So yeah, I can only hope this tank makes some lucky young lady happy as pie. Can't wait to see it rolling down the highway!

Artist Series | Dayna Rodriguez-Hadad

People, Artist SeriesAnya Violet

Meet Dayna Rodriguez-Hadad @las_calavaritas . She is a super talented artist out of Utah and she has been so kind as to create this custom painted Biltwell Helmet.

My name is Dayna Rodriguez-Hadad, I’m a 24 year old mother of two- born and raised in beautiful Utah. I’ve been drawing for as long as I can remember and have a passion for creating things, but I had a hard time pursuing art as a career because I couldn’t handle someone telling me how I should do art or that it was wrong. Like most things in life, I do not believe art should have rules.  You know the quote by Pablo Picasso where he says, “when I haven’t any blue I use red”? That is a lot like my art.  I enjoy a haphazard creation process. My carpet usually ends up with more paint on it than my canvas, but there’s nothing better than taking this idea in my head and bringing it to life.

My Mexican heritage has always been a big influence on my art.  My main source of inspiration definitely comes from sugar skulls and skeletons. I love taking something that is widely considered morbid or scary and making it beautiful. I love the Day of the Dead and all of the amazing art that goes along with it. I most enjoy painting my designs on anything other than canvases including skateboard decks, hats, sweatshirts, and now helmets.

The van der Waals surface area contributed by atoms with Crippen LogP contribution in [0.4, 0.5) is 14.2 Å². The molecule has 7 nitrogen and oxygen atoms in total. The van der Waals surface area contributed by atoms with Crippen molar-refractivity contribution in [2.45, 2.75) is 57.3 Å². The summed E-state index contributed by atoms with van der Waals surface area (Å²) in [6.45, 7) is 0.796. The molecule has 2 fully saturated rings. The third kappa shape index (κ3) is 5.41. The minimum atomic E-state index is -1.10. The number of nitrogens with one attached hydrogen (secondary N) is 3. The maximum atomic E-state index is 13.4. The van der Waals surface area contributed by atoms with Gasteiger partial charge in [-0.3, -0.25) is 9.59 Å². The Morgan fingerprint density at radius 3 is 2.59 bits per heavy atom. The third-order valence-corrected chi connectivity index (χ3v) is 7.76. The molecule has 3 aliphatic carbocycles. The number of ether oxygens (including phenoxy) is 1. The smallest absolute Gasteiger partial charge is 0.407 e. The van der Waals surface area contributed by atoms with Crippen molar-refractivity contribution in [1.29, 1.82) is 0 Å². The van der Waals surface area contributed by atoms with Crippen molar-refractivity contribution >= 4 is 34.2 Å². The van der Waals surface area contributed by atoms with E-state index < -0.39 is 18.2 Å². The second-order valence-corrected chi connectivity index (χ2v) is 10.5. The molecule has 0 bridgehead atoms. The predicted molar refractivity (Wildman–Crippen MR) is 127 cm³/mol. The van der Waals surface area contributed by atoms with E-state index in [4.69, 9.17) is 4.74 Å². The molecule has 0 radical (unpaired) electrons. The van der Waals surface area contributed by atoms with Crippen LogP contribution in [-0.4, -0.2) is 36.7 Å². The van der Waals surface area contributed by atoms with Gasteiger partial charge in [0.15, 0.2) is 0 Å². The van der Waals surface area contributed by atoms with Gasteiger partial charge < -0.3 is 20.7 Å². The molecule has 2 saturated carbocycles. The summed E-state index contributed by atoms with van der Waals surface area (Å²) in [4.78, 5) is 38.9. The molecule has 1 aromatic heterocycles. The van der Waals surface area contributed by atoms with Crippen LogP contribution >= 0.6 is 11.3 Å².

My sister, who is a kick-ass biker chick herself, told me about Babes Ride Out and I wanted to be involved so badly! I love the idea that some awesome lady can be riding down the road wearing something completely original and created by me.  I think they will definitely stand out from the crowd if I do say so myself. 

I couldn’t be more excited to be part of a Babes Ride Out event. I dated many a men for the sole purpose of getting on the backs of their bikes (don’t judge). I love everything about motorcycles and plenty of good times in my life happened on the back of a Honda Shadow. I don’t have my own bike, yet, but all in due time. 

Feel free to follow me on my artistic journey on Instagram! @las_calavaritas